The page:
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  • Writer's pictureChris Steele

Doing Right in Our Own Eyes

Chris' Corner - Sunday, September 20, 2020

It’s amazing to us, to hear people talk about the riots, looting, burning business properties, destroying government buildings, and attacking and shooting police officers, as justified behavior. Would this be acceptable if these same actions were displayed toward them, their property, or their families?

The answer would be “yes” if there are no moral absolutes. This philosophy suggests there is no standard by which we can distinguish between good and evil. They say no one can really say there’s a right way or a wrong way of doing things. There’s no moral or immoral. There are no moral absolutes.

This is a very comforting doctrine for those who want no restrictions on their behavior. We live in a society where people believe they have some kind of “right” to their perverse sexual activities, to kill unborn babies, to tear up our towns, to attack people who don’t agree with them, or to shoot police officers because they have some political agenda. When ruled by subjective thinking, the end justifies the means. This mindset believes everyone can do what they think is right for themselves, rather than abiding by objective standards which are the same for everyone.

If there are no moral absolutes, then each and every person determines what’s right for themselves. So what happens when someone’s personal “right” interferes with someone else’s personal “right” — who’s right? The consequences of no moral absolutes is utter chaos. We are witnessing that very thing on a daily basis in this country.

The very last verse in the book of Judges says, “In those days there was no king in Israel; everyone did what was right in his own eyes” (Judges 21:25; cf. 17:6). Without someone in authority, without law and order, there can be no structure, no peace, no calm.

The wisdom of the Supreme Ruler of the universe whose law is over all of humanity, tells us, “Every way of a man is right in his own eyes, But the LORD weighs the hearts” (Proverbs 21:2). “O LORD, I know the way of man is not in himself; It is not in man who walks to direct his own steps” (Jeremiah 10:23).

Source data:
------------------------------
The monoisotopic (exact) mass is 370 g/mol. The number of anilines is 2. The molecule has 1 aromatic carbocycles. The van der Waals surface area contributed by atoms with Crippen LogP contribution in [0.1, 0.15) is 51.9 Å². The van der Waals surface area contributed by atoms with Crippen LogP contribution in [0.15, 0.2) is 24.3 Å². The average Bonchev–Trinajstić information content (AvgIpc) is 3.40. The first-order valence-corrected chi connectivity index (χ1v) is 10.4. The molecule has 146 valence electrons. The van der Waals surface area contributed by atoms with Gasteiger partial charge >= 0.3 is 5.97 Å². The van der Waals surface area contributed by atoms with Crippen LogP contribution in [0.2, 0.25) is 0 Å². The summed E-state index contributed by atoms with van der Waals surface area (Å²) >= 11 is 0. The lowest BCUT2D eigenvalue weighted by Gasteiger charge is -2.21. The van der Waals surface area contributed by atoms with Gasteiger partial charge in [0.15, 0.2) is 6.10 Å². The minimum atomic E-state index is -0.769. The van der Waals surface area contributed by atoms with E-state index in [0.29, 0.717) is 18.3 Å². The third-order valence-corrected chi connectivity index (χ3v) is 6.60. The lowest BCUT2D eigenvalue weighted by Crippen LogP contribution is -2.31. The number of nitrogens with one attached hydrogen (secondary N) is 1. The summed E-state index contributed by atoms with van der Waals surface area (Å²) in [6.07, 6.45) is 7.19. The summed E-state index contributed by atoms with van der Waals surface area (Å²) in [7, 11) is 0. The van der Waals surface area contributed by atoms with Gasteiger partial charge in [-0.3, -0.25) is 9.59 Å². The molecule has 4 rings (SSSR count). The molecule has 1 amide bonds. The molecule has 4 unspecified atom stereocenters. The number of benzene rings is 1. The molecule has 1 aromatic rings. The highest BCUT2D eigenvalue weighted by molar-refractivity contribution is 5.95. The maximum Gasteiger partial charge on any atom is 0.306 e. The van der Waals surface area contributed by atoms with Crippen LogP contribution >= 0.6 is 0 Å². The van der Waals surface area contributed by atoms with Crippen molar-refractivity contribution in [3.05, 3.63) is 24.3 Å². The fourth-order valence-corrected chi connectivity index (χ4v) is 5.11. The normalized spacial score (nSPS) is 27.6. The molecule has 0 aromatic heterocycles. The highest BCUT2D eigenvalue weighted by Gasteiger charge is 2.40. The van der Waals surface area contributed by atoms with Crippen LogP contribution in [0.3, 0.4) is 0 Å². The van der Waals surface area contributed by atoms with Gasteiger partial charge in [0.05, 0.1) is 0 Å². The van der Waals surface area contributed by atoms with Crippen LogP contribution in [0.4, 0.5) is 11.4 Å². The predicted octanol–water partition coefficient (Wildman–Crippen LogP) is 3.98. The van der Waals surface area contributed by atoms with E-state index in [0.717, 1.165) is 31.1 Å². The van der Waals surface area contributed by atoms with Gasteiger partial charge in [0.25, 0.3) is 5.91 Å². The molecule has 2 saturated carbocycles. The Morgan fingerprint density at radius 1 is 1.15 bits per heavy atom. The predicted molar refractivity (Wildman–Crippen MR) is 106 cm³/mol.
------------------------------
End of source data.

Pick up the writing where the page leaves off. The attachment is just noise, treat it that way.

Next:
Truth is not relative or subjective. Truth is absolute. Truth is not determined by our own thinking. Moral truth comes from God. This truth is not elusive. It can be found. It can be known and understood.

Listen again to the voice of the ultimate and final authority, God. “And you shall know the truth, and the truth shall make you free” (John 8:32). “Therefore do not be unwise, but understand what the will of the Lord is” (Ephesians 5:17). “We are of God. He who knows God hears us; he who is not of God does not hear us. By this we know the spirit of truth and the spirit of error” (1 John 4:6). “Jesus said to him, "I am the way, the truth, and the life. No one comes to the Father except through Me” (John 14:6).

Those who teach moral and scriptural absolutism are typically branded as judgmental, narrow-minded, and legalistic. This should not deter us from speaking the message of truth. If the whole world goes the way of relativism, truth is on the right side of things.

“Preach the word! Be ready in season and out of season. Convince, rebuke, exhort, with all longsuffering and teaching” (2 Timothy 4:2). “He who rejects Me, and does not receive My words, has that which judges him--the word that I have spoken will judge him in the last day” (John 12:48).

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